Unintended Signals & Anti-American Sentiment
Be aware of how you carry yourself and how you dress. Your smile, your stride, or your clothing can mark you as a foreigner and, as one presumed to be less than knowledgeable about the locale and its culture, a potential victim. While not distrusting everyone and every situation, you should be aware of risks and act accordingly.
In general, keep a low profile and try not to make yourself conspicuous. Avoid wearing clothing promoting the United States. Remember that anti-U.S. sentiment exists to varying degrees throughout the world. While in most cases it is non-threatening, it is best to avoid individuals who are vocally critical and/or make you feel uncomfortable. In situations where questions are directed at you, it helps greatly to be educated about U.S. policies and history to the greatest extent possible. Calm explanations can go a long way in diffusing anger and antagonism. If you are in a host country during a pronounced period of anti-American sentiment, avoid places where Americans are known to congregate.
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There may be different behavior standards for men and for women in your host country. Some places may be unsafe or entirely off-limits to women. If you are the only woman around, you probably should not be there. On public transportation, try to sit near other women. Learn how to respond appropriately to whistles and stares brought on just because you are a female or a foreign female. Whether the gestures are compliments, invitations or insults, getting away quickly and quietly is most effective.
Sexual Assault and Harassment
The definition of rape might be perceived differently across cultures; however, it is your definition that counts when it concerns your body. The effects of such a traumatic experience should not be ignored or tolerated. Get help. Report the incident to a trusted support person.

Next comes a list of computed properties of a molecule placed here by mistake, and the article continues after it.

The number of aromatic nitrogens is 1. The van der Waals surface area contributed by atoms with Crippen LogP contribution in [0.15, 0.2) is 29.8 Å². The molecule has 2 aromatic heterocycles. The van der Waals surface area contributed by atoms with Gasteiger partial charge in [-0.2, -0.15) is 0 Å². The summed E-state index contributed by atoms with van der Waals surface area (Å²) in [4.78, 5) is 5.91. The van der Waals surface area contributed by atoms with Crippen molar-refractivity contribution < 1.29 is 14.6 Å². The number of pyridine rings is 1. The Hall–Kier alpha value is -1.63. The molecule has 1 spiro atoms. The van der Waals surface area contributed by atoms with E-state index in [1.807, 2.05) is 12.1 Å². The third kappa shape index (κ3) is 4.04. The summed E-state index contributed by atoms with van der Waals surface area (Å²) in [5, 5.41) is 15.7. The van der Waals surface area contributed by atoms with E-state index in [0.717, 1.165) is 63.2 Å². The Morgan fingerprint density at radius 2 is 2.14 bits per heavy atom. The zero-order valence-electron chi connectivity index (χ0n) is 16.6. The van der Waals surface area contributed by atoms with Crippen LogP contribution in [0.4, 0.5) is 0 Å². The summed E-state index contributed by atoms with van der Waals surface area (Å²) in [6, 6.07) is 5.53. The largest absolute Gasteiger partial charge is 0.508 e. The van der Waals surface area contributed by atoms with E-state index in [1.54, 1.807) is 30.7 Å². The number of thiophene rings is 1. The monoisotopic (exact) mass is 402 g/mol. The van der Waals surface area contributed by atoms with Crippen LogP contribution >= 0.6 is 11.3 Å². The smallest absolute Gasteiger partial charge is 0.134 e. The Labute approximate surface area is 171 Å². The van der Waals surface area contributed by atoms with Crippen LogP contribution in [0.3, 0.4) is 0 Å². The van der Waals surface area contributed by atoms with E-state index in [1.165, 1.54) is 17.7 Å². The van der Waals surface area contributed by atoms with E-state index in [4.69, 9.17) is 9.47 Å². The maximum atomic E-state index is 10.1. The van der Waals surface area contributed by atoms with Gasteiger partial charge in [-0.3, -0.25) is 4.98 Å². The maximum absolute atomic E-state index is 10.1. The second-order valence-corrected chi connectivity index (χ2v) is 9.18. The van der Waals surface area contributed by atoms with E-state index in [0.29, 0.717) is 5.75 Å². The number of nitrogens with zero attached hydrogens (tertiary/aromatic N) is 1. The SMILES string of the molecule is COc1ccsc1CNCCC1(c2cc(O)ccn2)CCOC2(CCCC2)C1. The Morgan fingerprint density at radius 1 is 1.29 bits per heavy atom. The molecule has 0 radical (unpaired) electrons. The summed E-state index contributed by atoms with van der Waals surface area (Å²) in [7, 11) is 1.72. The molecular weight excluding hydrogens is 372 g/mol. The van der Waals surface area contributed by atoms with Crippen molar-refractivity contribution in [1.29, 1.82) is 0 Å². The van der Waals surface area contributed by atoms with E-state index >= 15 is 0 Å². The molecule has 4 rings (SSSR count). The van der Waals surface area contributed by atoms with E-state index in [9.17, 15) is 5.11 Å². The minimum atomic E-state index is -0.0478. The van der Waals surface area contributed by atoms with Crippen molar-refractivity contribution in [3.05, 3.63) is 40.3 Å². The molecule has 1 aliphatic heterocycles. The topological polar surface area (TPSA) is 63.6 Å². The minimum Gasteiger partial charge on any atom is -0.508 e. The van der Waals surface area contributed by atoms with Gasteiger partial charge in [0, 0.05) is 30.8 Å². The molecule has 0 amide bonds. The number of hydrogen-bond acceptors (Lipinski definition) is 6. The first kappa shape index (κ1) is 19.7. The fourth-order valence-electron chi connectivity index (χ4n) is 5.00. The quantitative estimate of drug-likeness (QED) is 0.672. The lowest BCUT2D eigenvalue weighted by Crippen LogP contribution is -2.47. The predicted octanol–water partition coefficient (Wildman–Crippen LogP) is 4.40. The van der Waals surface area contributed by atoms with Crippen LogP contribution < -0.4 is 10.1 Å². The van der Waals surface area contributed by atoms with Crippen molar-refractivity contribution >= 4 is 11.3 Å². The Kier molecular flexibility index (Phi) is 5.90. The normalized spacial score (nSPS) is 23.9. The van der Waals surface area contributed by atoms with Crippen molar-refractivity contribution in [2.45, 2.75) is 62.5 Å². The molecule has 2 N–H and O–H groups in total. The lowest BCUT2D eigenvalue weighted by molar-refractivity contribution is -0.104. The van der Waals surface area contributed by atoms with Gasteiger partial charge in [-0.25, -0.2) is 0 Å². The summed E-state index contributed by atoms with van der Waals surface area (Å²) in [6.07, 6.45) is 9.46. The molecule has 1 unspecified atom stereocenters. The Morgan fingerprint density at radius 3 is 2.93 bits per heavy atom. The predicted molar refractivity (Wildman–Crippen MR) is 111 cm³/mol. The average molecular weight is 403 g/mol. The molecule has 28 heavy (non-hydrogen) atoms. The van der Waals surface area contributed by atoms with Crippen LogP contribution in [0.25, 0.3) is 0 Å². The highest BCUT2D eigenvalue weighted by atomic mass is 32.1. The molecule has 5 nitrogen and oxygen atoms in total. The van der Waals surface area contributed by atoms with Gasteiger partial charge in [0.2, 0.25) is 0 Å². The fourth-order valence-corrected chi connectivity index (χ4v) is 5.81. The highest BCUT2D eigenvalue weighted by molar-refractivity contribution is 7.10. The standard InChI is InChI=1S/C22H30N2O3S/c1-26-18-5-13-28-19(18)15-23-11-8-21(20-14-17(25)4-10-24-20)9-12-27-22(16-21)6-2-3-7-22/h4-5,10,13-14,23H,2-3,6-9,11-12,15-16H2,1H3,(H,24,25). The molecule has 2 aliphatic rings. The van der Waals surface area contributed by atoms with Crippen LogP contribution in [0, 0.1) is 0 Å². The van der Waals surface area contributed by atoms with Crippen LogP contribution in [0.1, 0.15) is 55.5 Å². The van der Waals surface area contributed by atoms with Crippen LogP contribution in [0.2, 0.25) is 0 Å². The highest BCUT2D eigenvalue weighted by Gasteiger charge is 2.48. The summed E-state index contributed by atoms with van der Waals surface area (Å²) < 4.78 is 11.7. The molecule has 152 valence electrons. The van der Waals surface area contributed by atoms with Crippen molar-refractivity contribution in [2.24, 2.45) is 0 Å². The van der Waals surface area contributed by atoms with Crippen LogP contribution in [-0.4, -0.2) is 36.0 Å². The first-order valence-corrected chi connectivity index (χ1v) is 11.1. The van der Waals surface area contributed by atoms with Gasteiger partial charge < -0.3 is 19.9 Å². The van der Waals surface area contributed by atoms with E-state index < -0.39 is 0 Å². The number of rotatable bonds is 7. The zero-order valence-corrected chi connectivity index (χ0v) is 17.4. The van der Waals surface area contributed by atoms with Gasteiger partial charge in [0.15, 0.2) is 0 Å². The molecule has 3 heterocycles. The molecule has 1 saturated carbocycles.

If you have been sexually assaulted or harassed while abroad, remember that only you can decide whom to tell and what steps to take next. For tips on what to do after experiencing sexual assault or harassment and a country-specific list of resources and support services abroad, visit the University of Minnesota's page on International Resources for Sexual Assault and Harassment. Remember that, although sexual violence of any kind can have serious effects, most victims/survivors of these incidents find ways to recover without drastically altering their everyday lives.
LGBTQQIA (lesbian, gay, bisexual, transgender, queer, questioning, intersex, ally) students face unique experiences and sometimes additional challenges while studying abroad. Before going abroad, it’s important to think about the culture of the host country and how attitudes toward the LGBTQQIA community may differ from those in the United States. Consider the resources you have available in-country should you face discrimination or legal programs. As always, familiarize yourself with the location and functions of the local U.S. embassy, and seek out LGBTQQIA advocacy organizations, as many of these are also accessible to students and travelers alike.
Below is a list of helpful links for LGBTQQIA students traveling abroad: